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Texas Roadhouse Inc (NASDAQ:TXRH)
Q3 2020 Earnings Call
Oct 28, 2020, 5:00 p.m. ET

Contents:

  • Prepared Remarks
  • Questions and Answers
  • Call Participants

Prepared Remarks:

Operator

Operator: Good evening, and welcome to the Texas Roadhouse Third Quarter Earnings Conference Call. Today's call is being recorded. [Operator Instructions] After the speakers' remarks, there will be a question-and-answer session. [Operator Instructions]

I would now like to introduce Tonya Robinson, the Chief Financial Officer of Texas Roadhouse. You may begin your conference.

Tonya Robinson -- Chief Financial Officer

Thank you, Sunita, and good evening, everyone. By now, you should have access to our earnings release for the third quarter ended September 29, 2020. It may also be found on our website at texasroadhouse.com in the Investors section. Before we begin our formal remarks, I need to remind everyone that part of our discussion today will include forward-looking statements. These statements are not guarantees of future performance, and therefore, undue reliance should not be placed upon them. We refer all of you to our earnings release and our recent filings with the SEC. These documents provide a more detailed discussion of the relevant factors that could cause actual results to differ materially from those forward-looking statements, including factors related to the COVID-19 outbreak. In addition, we may refer to non-GAAP measures. If applicable, reconciliations of the non-GAAP measures to the GAAP information can be found in our earnings release. On the call with me today is Kent Taylor, Founder and Chief Executive Officer of Texas. Following our remarks, we will open the call for questions.

Now I'll turn the call over to Ken.

W. Kent Taylor -- Chief Executive Officer, Chairman of The Company and Board

Thanks, Tonya. We are pleased with the topline improvement we saw in the third quarter, which included comps down only 6.3% and a less than 10% decline in year-over-year traffic. As Tonya will discuss in more detail shortly, sales improved consistently throughout the quarter, and our sales recovery trend continued in October with comps turning slightly positive. Weekly sales in our Texas Roadhouse restaurants continue to climb and averaged approximately $100,000 per week in $100,000 per week in October. Consumer demand to dine inside our restaurants is strong, and we are pleased to be holding onto most of our To-Go sales as well. The recovery at Bubba's has also been strong with positive comps in both September and October. The results are great to see in our -- due to the efforts of our operators and our support teams. Beginning in mid-March, we all had the choice to either accept the consequences of our dining rooms shutting down or adjust and pivot and find new ways to serve our guests. It has never been our style to sit back and be satisfied with a business-as-usual approach and we weren't going to sit back as we faced our biggest challenge ever, except for maybe when three of the first five restaurants fail, but we won't go there right now. Our innovation began right away by taking our operations outside to our parking lots and offering the go curbside in an efficient and safe manner. With a business focus on off-premise sales, we rolled out family packs and ready-to-grill steaks to meet the challenging needs of our all of our guest.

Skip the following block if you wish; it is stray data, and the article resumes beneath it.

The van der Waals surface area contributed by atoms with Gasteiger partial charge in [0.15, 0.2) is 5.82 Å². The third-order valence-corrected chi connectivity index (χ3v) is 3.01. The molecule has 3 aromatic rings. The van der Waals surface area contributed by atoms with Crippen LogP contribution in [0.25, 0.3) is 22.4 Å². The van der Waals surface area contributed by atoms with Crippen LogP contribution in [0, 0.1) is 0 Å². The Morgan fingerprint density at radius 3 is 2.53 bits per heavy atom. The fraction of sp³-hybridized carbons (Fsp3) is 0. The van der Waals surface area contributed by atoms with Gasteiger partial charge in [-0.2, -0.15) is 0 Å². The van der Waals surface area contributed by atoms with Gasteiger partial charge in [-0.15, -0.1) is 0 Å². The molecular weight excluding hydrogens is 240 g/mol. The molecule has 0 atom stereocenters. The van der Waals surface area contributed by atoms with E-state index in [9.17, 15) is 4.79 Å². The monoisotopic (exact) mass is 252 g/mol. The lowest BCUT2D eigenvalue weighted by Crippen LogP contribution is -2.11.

We also rapidly sourced particular equipment and put several programs in place to ensure we were helping with the financial needs of our employees. In addition, we implemented electronic surveys and temperature checks for employees and our restaurants. And in early May as some of our dining rooms were preparing to reopened, we began installing partitions around the restaurant and have this finished by early July. Now that almost all of our dining rooms have reopened in some capacity, we are working on ways to serve even more guests inside and outside of our restaurants, in that same efficient and safe manner. This includes adding outdoor dining to some locations and testing the conversion of many of our Corrals to include, to-go curbside staging and pickup areas. Our new mobile app for both Texas Roadhouse and Bubba's recently rolled out with more features, including the ability to accept gift cards, as a method of payment. And we are introducing a new two way texting system for our to-go curbside guests to further improve the pickup process, while also potentially improving labor efficiency. We're even testing drive-through windows, in a few Texas roadhouses. Our fast casual brand Jaggers has seen significant increase in sales and margin performance, over the past six months. Later this year, we will be opening our third Jaggers location with a new prototype, in Louisville, Kentucky. We will continue to evaluate our options for Jaggers, which could include a franchise model to allow for faster growth. Innovation is taking place outside of our restaurants, too.